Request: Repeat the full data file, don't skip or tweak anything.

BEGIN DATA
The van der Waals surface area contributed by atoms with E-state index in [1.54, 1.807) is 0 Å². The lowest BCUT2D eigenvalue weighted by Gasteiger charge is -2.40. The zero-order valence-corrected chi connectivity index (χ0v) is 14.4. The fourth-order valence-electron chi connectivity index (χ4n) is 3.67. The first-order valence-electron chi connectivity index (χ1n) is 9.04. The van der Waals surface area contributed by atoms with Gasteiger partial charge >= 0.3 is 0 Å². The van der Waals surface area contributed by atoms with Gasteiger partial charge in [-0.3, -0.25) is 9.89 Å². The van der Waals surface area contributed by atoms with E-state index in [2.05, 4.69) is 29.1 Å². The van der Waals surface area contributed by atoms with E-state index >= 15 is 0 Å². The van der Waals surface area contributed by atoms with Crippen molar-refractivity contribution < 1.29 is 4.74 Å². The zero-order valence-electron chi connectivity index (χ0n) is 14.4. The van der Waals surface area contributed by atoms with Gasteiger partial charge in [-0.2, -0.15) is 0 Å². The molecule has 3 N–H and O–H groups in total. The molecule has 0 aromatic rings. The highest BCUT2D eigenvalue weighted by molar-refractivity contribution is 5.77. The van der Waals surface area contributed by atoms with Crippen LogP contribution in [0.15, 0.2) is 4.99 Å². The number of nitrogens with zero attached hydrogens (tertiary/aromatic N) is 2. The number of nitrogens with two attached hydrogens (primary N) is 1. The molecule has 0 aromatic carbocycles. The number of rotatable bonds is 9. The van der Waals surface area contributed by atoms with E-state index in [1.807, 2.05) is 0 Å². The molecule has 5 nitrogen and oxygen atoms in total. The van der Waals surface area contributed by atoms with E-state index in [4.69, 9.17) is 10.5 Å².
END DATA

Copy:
The van der Waals surface area contributed by atoms with E-state index in [1.54, 1.807) is 0 Å². The lowest BCUT2D eigenvalue weighted by Gasteiger charge is -2.40. The zero-order valence-corrected chi connectivity index (χ0v) is 14.4. The fourth-order valence-electron chi connectivity index (χ4n) is 3.67. The first-order valence-electron chi connectivity index (χ1n) is 9.04. The van der Waals surface area contributed by atoms with Gasteiger partial charge >= 0.3 is 0 Å². The van der Waals surface area contributed by atoms with Gasteiger partial charge in [-0.3, -0.25) is 9.89 Å². The van der Waals surface area contributed by atoms with E-state index in [2.05, 4.69) is 29.1 Å². The van der Waals surface area contributed by atoms with E-state index >= 15 is 0 Å². The van der Waals surface area contributed by atoms with Crippen molar-refractivity contribution < 1.29 is 4.74 Å². The zero-order valence-electron chi connectivity index (χ0n) is 14.4. The van der Waals surface area contributed by atoms with Gasteiger partial charge in [-0.2, -0.15) is 0 Å². The molecule has 3 N–H and O–H groups in total. The molecule has 0 aromatic rings. The highest BCUT2D eigenvalue weighted by molar-refractivity contribution is 5.77. The van der Waals surface area contributed by atoms with Crippen LogP contribution in [0.15, 0.2) is 4.99 Å². The number of nitrogens with zero attached hydrogens (tertiary/aromatic N) is 2. The number of nitrogens with two attached hydrogens (primary N) is 1. The molecule has 0 aromatic carbocycles. The number of rotatable bonds is 9. The van der Waals surface area contributed by atoms with E-state index in [1.807, 2.05) is 0 Å². The molecule has 5 nitrogen and oxygen atoms in total. The van der Waals surface area contributed by atoms with E-state index in [4.69, 9.17) is 10.5 Å².